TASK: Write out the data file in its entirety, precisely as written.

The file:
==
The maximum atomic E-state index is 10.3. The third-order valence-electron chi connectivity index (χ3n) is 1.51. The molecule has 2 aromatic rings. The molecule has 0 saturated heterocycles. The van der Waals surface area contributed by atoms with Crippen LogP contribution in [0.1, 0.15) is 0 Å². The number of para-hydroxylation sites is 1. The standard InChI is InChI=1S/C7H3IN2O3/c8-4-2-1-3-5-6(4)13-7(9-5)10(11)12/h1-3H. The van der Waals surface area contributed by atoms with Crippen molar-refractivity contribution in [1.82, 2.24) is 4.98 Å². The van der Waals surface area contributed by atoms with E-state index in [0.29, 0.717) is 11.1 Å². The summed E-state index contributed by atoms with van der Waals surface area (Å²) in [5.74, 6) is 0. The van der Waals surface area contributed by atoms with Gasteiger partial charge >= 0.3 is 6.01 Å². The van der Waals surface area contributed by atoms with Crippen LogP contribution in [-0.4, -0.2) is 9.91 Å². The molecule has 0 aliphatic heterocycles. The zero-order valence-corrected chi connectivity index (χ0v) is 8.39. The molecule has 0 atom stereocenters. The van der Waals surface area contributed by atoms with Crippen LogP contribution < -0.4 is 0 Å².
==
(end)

The maximum atomic E-state index is 10.3. The third-order valence-electron chi connectivity index (χ3n) is 1.51. The molecule has 2 aromatic rings. The molecule has 0 saturated heterocycles. The van der Waals surface area contributed by atoms with Crippen LogP contribution in [0.1, 0.15) is 0 Å². The number of para-hydroxylation sites is 1. The standard InChI is InChI=1S/C7H3IN2O3/c8-4-2-1-3-5-6(4)13-7(9-5)10(11)12/h1-3H. The van der Waals surface area contributed by atoms with Crippen molar-refractivity contribution in [1.82, 2.24) is 4.98 Å². The van der Waals surface area contributed by atoms with E-state index in [0.29, 0.717) is 11.1 Å². The summed E-state index contributed by atoms with van der Waals surface area (Å²) in [5.74, 6) is 0. The van der Waals surface area contributed by atoms with Gasteiger partial charge >= 0.3 is 6.01 Å². The van der Waals surface area contributed by atoms with Crippen LogP contribution in [-0.4, -0.2) is 9.91 Å². The molecule has 0 aliphatic heterocycles. The zero-order valence-corrected chi connectivity index (χ0v) is 8.39. The molecule has 0 atom stereocenters. The van der Waals surface area contributed by atoms with Crippen LogP contribution < -0.4 is 0 Å².